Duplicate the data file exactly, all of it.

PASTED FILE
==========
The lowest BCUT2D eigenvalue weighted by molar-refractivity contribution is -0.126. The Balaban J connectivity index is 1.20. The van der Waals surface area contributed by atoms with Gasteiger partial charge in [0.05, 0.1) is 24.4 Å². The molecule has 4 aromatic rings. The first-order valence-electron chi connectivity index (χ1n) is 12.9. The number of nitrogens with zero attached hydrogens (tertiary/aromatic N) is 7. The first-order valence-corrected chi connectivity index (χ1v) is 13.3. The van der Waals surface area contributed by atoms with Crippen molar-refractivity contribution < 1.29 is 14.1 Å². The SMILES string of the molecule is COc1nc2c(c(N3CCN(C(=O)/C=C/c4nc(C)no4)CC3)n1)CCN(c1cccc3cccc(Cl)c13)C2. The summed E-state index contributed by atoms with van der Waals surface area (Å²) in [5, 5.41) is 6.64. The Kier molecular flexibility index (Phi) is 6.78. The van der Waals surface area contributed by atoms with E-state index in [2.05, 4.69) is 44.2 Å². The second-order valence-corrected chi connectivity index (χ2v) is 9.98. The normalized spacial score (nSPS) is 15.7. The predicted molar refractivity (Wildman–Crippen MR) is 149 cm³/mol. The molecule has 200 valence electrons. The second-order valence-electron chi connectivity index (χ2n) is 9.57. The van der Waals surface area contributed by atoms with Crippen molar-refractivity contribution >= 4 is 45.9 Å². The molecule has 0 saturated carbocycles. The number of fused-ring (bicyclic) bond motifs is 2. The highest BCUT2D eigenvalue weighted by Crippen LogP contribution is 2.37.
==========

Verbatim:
The lowest BCUT2D eigenvalue weighted by molar-refractivity contribution is -0.126. The Balaban J connectivity index is 1.20. The van der Waals surface area contributed by atoms with Gasteiger partial charge in [0.05, 0.1) is 24.4 Å². The molecule has 4 aromatic rings. The first-order valence-electron chi connectivity index (χ1n) is 12.9. The number of nitrogens with zero attached hydrogens (tertiary/aromatic N) is 7. The first-order valence-corrected chi connectivity index (χ1v) is 13.3. The van der Waals surface area contributed by atoms with Crippen molar-refractivity contribution < 1.29 is 14.1 Å². The SMILES string of the molecule is COc1nc2c(c(N3CCN(C(=O)/C=C/c4nc(C)no4)CC3)n1)CCN(c1cccc3cccc(Cl)c13)C2. The summed E-state index contributed by atoms with van der Waals surface area (Å²) in [5, 5.41) is 6.64. The Kier molecular flexibility index (Phi) is 6.78. The van der Waals surface area contributed by atoms with E-state index in [2.05, 4.69) is 44.2 Å². The second-order valence-corrected chi connectivity index (χ2v) is 9.98. The normalized spacial score (nSPS) is 15.7. The predicted molar refractivity (Wildman–Crippen MR) is 149 cm³/mol. The molecule has 200 valence electrons. The second-order valence-electron chi connectivity index (χ2n) is 9.57. The van der Waals surface area contributed by atoms with Crippen molar-refractivity contribution >= 4 is 45.9 Å². The molecule has 0 saturated carbocycles. The number of fused-ring (bicyclic) bond motifs is 2. The highest BCUT2D eigenvalue weighted by Crippen LogP contribution is 2.37.